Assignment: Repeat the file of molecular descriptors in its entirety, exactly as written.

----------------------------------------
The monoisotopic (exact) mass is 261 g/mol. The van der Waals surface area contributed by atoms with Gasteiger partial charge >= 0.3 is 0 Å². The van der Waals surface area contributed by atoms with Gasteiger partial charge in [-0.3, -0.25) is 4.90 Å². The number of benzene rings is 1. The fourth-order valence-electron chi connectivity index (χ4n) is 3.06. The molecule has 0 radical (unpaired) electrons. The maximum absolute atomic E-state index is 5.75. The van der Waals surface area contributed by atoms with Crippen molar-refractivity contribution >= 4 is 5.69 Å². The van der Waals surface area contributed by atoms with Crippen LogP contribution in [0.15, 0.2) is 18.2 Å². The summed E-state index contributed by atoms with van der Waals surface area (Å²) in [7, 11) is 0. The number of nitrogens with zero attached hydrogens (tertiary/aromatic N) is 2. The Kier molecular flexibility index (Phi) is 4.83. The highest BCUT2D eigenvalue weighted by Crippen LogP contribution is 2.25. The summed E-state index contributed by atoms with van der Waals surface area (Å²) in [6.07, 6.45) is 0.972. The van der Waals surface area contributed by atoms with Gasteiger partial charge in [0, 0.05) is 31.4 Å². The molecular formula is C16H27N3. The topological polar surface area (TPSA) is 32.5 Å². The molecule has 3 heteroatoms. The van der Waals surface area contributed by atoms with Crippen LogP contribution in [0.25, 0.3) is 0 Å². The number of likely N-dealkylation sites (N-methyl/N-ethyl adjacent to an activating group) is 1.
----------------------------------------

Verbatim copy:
The monoisotopic (exact) mass is 261 g/mol. The van der Waals surface area contributed by atoms with Gasteiger partial charge >= 0.3 is 0 Å². The van der Waals surface area contributed by atoms with Gasteiger partial charge in [-0.3, -0.25) is 4.90 Å². The number of benzene rings is 1. The fourth-order valence-electron chi connectivity index (χ4n) is 3.06. The molecule has 0 radical (unpaired) electrons. The maximum absolute atomic E-state index is 5.75. The van der Waals surface area contributed by atoms with Crippen molar-refractivity contribution >= 4 is 5.69 Å². The van der Waals surface area contributed by atoms with Crippen LogP contribution in [0.15, 0.2) is 18.2 Å². The summed E-state index contributed by atoms with van der Waals surface area (Å²) in [7, 11) is 0. The number of nitrogens with zero attached hydrogens (tertiary/aromatic N) is 2. The Kier molecular flexibility index (Phi) is 4.83. The highest BCUT2D eigenvalue weighted by Crippen LogP contribution is 2.25. The summed E-state index contributed by atoms with van der Waals surface area (Å²) in [6.07, 6.45) is 0.972. The van der Waals surface area contributed by atoms with Gasteiger partial charge in [0, 0.05) is 31.4 Å². The molecular formula is C16H27N3. The topological polar surface area (TPSA) is 32.5 Å². The molecule has 3 heteroatoms. The van der Waals surface area contributed by atoms with Crippen LogP contribution in [0.25, 0.3) is 0 Å². The number of likely N-dealkylation sites (N-methyl/N-ethyl adjacent to an activating group) is 1.